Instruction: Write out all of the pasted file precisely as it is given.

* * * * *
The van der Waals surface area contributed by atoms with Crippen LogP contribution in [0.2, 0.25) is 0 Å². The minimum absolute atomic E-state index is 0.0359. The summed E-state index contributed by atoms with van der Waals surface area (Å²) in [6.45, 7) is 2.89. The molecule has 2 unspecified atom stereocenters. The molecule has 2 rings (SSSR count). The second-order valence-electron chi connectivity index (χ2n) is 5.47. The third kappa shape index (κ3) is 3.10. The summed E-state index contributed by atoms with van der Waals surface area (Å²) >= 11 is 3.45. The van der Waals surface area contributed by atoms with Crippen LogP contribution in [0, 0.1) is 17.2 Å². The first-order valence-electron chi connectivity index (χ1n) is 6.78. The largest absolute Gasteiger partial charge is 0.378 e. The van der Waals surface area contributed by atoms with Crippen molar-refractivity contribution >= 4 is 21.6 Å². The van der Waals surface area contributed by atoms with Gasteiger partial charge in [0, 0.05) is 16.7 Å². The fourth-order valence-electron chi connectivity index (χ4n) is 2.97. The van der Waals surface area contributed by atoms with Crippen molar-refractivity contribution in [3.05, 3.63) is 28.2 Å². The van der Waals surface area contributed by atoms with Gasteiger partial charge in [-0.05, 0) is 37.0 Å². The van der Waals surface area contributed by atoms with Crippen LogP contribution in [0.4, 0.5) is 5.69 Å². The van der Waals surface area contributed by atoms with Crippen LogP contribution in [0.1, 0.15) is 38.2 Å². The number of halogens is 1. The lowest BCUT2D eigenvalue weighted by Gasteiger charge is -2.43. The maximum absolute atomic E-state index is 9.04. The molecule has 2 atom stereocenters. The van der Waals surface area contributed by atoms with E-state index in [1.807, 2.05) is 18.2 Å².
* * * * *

The van der Waals surface area contributed by atoms with Crippen LogP contribution in [0.2, 0.25) is 0 Å². The minimum absolute atomic E-state index is 0.0359. The summed E-state index contributed by atoms with van der Waals surface area (Å²) in [6.45, 7) is 2.89. The molecule has 2 unspecified atom stereocenters. The molecule has 2 rings (SSSR count). The second-order valence-electron chi connectivity index (χ2n) is 5.47. The third kappa shape index (κ3) is 3.10. The summed E-state index contributed by atoms with van der Waals surface area (Å²) >= 11 is 3.45. The van der Waals surface area contributed by atoms with Crippen LogP contribution in [0, 0.1) is 17.2 Å². The first-order valence-electron chi connectivity index (χ1n) is 6.78. The largest absolute Gasteiger partial charge is 0.378 e. The van der Waals surface area contributed by atoms with Crippen molar-refractivity contribution >= 4 is 21.6 Å². The van der Waals surface area contributed by atoms with Gasteiger partial charge in [0, 0.05) is 16.7 Å². The fourth-order valence-electron chi connectivity index (χ4n) is 2.97. The van der Waals surface area contributed by atoms with Crippen molar-refractivity contribution in [3.05, 3.63) is 28.2 Å². The van der Waals surface area contributed by atoms with Gasteiger partial charge in [-0.05, 0) is 37.0 Å². The van der Waals surface area contributed by atoms with Crippen LogP contribution in [0.4, 0.5) is 5.69 Å². The van der Waals surface area contributed by atoms with Crippen LogP contribution in [0.1, 0.15) is 38.2 Å². The number of halogens is 1. The lowest BCUT2D eigenvalue weighted by Gasteiger charge is -2.43. The maximum absolute atomic E-state index is 9.04. The molecule has 2 atom stereocenters. The van der Waals surface area contributed by atoms with E-state index in [1.807, 2.05) is 18.2 Å².